If you walk through the streets of China Town in San Francisco during this time of year, you’ll surely be greeted with hundreds of glowing red cascading lanterns, fluttering banners with gold printing along and across the storefronts, and flowers (particularly orchids) lining the streets. And, if you’re lucky, you’ll be corralled onto the sidewalk to make room for one of the largest parades in the U.S. outside of Asia with performers doing elaborate dragon dances, adorning gorgeous floats, wearing intricate costume designs, and exploding an
abundance of firecrackers.
This is none other than the celebration of Chinese New Year: a two week Spring festival celebrated for over 5,000 years in China. Based on the lunar calendar, China and other Asian countries base the New Year on the moons orbit around the earth, making this celebration occur on the second new moon after the winter solstice. On this day, families get together to make merry and partake in customs and traditions to bring good luck into their lives for the entire year to come.
In light of this holiday, wed like to explore a topic that relates more closely to accounting than one would think: the invention of the abacus. Although accounting practices (although not termed so) dates as far back as the 1400s with Venetian merchants doing double-entry bookkeeping, there was a time when counting and keeping track of numbers wasnt as easy as it is today. The invention of the abacus changed that.
The Chinese abacus was developed about 5,000 years ago. Created from a need to keep track of more counters than human hands and fingers could provide, the abacus, made from wood and beads, was portable, easy to carry, and was so successful that it spread from China to many other countries. Contrary to popular belief, the abacus does not compute numbers the way that calculators do; rather, they help keep track of numbers as people do the computing. You could call the abacus the roots of the modern calculator. Abacuses (or abaci) also introduced the concept of positional notation that we use today.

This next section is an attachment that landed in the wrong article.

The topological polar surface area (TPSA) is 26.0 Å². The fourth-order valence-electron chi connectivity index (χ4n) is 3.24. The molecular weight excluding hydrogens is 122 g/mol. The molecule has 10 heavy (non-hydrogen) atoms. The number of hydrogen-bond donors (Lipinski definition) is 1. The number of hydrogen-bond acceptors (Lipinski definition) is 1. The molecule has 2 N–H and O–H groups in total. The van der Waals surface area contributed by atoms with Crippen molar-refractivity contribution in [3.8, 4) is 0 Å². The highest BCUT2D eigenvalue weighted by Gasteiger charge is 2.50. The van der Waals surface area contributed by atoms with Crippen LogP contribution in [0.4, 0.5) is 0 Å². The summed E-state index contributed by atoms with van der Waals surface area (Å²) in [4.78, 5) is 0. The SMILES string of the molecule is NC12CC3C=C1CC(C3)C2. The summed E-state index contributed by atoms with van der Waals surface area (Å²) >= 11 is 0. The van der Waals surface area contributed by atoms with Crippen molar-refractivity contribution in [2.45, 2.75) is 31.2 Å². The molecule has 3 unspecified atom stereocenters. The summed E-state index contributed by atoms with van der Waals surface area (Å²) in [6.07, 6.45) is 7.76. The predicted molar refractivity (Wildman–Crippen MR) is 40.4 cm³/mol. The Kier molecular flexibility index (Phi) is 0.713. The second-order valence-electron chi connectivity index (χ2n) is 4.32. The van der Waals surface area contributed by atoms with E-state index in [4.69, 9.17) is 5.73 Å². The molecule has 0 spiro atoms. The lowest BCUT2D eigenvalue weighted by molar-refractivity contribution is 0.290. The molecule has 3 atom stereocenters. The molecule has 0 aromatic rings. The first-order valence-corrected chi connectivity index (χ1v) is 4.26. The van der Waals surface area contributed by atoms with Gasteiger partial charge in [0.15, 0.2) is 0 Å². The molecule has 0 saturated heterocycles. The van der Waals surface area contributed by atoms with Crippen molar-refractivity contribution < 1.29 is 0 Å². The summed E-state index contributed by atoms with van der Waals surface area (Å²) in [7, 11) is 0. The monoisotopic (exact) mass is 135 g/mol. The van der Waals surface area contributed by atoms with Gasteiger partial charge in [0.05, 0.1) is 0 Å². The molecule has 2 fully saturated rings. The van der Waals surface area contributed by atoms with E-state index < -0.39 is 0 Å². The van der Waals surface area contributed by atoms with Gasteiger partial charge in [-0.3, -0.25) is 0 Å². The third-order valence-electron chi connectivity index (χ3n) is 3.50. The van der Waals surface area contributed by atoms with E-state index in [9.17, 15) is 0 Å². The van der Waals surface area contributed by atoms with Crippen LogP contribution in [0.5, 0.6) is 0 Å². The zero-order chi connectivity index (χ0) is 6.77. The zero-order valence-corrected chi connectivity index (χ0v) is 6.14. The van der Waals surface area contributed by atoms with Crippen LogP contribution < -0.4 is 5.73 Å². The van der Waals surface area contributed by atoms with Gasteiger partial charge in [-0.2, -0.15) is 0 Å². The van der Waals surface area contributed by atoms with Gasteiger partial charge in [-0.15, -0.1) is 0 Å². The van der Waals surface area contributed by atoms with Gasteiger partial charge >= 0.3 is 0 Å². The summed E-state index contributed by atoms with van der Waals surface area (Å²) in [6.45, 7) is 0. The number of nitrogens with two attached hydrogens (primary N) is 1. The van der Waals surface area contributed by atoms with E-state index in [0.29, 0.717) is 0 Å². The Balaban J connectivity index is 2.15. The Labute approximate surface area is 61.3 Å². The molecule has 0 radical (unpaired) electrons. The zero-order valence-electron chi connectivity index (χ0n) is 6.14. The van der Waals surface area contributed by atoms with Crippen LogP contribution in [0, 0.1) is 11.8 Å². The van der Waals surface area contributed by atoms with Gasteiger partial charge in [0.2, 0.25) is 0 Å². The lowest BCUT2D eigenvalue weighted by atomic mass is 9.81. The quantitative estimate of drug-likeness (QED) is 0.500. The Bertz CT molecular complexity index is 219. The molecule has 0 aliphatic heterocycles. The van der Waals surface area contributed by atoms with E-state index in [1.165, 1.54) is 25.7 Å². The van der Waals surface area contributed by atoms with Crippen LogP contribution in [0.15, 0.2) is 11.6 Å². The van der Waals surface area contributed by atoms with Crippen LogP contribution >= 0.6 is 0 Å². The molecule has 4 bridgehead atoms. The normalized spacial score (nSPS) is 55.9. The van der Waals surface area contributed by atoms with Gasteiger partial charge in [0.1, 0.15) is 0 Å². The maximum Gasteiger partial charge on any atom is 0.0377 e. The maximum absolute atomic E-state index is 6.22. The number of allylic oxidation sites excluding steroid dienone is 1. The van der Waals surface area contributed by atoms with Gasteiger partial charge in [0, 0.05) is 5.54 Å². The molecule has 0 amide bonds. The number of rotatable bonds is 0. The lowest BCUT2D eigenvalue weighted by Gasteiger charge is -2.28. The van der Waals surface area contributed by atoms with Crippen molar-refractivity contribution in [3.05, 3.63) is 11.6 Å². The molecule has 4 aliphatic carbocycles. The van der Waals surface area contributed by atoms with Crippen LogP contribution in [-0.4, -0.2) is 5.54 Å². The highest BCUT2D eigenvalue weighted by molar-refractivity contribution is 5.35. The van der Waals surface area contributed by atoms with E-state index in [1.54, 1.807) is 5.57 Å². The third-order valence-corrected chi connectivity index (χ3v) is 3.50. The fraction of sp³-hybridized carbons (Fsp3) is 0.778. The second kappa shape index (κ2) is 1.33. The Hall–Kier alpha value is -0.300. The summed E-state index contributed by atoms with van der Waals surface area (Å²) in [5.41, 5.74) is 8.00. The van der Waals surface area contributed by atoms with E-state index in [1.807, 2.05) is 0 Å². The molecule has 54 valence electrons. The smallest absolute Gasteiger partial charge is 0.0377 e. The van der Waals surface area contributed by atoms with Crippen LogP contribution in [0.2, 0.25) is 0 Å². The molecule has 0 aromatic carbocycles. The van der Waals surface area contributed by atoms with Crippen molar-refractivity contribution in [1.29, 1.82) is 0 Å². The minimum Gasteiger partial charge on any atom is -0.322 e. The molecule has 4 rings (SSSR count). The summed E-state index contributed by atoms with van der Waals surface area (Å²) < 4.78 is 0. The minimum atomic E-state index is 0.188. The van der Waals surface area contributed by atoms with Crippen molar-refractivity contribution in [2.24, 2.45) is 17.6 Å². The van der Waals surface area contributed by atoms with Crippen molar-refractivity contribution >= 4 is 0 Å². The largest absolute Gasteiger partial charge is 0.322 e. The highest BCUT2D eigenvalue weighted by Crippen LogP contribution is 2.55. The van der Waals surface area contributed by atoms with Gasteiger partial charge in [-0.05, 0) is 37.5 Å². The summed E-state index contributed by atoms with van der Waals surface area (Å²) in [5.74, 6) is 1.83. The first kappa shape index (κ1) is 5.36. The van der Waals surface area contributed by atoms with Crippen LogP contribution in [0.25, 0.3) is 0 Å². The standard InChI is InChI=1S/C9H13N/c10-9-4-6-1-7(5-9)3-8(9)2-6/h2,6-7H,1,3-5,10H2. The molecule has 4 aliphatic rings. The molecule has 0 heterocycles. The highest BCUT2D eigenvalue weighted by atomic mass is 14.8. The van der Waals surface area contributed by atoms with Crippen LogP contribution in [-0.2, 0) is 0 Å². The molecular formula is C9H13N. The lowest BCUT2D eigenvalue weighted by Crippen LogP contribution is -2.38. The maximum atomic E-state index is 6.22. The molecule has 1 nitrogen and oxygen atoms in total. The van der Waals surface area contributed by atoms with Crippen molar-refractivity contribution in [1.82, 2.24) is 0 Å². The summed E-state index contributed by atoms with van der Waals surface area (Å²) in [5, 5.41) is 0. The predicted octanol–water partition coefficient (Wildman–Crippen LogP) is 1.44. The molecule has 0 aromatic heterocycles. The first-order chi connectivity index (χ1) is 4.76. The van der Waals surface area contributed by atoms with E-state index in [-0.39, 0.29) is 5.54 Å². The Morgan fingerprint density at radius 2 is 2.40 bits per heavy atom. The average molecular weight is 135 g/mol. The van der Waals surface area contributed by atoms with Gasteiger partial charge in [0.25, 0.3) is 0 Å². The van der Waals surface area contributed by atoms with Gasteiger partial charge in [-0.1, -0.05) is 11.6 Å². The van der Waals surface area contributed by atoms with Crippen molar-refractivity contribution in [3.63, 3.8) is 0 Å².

From this invention, the Chinese and many other countries were able to keep better track of their finances such as maintaining inventory of their flock, calculating debt, and extended to multiplication and division operations. It was also used to measure land area and shapes and sizes of various objects. As abaci spread throughout the world, it made computing numbers much simpler, quicker, and convenient, revolutionizing the way people engaged in mathematics.
Today, the abacus is still alive and well. It is taught in Asian schools and some few schools in the West since its a great way to teach children simple math and other base numbering systems since it adapts easily to any base.
So if youre not planning on partaking in any Chinese New Year festivities (or even if you are), pick up an abacus and give your brain a little work out if you need a break from studying for the exam. Or, at the very least, take some time to appreciate the invention of the abacus that served as inspiration for the calculator. Then try to imagine a world where accountants didn’t have these amazing computing tools. Yikes!
Check out this short video that gives you a basic understanding of how to use the abacus and how it works. Happy Lunar New Year!